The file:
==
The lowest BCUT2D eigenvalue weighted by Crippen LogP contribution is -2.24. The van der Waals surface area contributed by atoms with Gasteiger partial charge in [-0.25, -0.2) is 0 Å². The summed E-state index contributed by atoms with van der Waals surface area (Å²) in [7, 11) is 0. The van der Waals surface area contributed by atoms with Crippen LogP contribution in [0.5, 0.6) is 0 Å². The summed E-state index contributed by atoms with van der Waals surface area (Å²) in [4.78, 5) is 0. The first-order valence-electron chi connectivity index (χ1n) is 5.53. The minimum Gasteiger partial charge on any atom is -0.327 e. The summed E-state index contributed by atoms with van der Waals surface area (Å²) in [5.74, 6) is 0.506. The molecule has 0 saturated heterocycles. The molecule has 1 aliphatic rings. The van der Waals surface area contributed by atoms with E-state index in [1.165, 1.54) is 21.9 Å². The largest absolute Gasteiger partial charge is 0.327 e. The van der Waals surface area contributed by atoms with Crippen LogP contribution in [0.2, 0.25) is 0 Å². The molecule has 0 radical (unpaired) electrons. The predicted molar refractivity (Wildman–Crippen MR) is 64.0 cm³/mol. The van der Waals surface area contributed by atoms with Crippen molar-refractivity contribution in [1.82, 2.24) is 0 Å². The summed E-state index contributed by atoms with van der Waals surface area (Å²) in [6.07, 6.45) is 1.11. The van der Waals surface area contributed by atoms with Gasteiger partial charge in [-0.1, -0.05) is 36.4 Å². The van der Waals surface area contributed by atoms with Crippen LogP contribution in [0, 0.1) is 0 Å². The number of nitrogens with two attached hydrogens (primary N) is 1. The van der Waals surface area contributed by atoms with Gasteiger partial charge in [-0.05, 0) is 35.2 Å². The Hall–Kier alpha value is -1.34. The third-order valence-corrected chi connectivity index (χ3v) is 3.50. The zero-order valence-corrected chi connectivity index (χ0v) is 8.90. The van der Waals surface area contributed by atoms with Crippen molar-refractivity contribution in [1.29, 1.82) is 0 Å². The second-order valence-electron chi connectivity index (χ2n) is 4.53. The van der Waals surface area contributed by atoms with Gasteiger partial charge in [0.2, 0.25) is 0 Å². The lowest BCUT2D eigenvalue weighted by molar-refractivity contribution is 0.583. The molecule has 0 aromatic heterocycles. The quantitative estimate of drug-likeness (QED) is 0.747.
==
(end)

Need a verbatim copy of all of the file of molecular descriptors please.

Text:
The lowest BCUT2D eigenvalue weighted by Crippen LogP contribution is -2.24. The van der Waals surface area contributed by atoms with Gasteiger partial charge in [-0.25, -0.2) is 0 Å². The summed E-state index contributed by atoms with van der Waals surface area (Å²) in [7, 11) is 0. The van der Waals surface area contributed by atoms with Crippen LogP contribution in [0.5, 0.6) is 0 Å². The summed E-state index contributed by atoms with van der Waals surface area (Å²) in [4.78, 5) is 0. The first-order valence-electron chi connectivity index (χ1n) is 5.53. The minimum Gasteiger partial charge on any atom is -0.327 e. The summed E-state index contributed by atoms with van der Waals surface area (Å²) in [5.74, 6) is 0.506. The molecule has 0 saturated heterocycles. The molecule has 1 aliphatic rings. The van der Waals surface area contributed by atoms with E-state index in [1.165, 1.54) is 21.9 Å². The largest absolute Gasteiger partial charge is 0.327 e. The van der Waals surface area contributed by atoms with Crippen LogP contribution in [0.2, 0.25) is 0 Å². The molecule has 0 radical (unpaired) electrons. The predicted molar refractivity (Wildman–Crippen MR) is 64.0 cm³/mol. The van der Waals surface area contributed by atoms with Crippen molar-refractivity contribution in [1.82, 2.24) is 0 Å². The summed E-state index contributed by atoms with van der Waals surface area (Å²) in [6.07, 6.45) is 1.11. The van der Waals surface area contributed by atoms with Gasteiger partial charge in [-0.1, -0.05) is 36.4 Å². The van der Waals surface area contributed by atoms with Crippen LogP contribution in [0, 0.1) is 0 Å². The number of nitrogens with two attached hydrogens (primary N) is 1. The van der Waals surface area contributed by atoms with Gasteiger partial charge in [-0.05, 0) is 35.2 Å². The Hall–Kier alpha value is -1.34. The third-order valence-corrected chi connectivity index (χ3v) is 3.50. The zero-order valence-corrected chi connectivity index (χ0v) is 8.90. The van der Waals surface area contributed by atoms with Crippen molar-refractivity contribution in [1.29, 1.82) is 0 Å². The second-order valence-electron chi connectivity index (χ2n) is 4.53. The van der Waals surface area contributed by atoms with Gasteiger partial charge in [0.2, 0.25) is 0 Å². The lowest BCUT2D eigenvalue weighted by molar-refractivity contribution is 0.583. The molecule has 0 aromatic heterocycles. The quantitative estimate of drug-likeness (QED) is 0.747.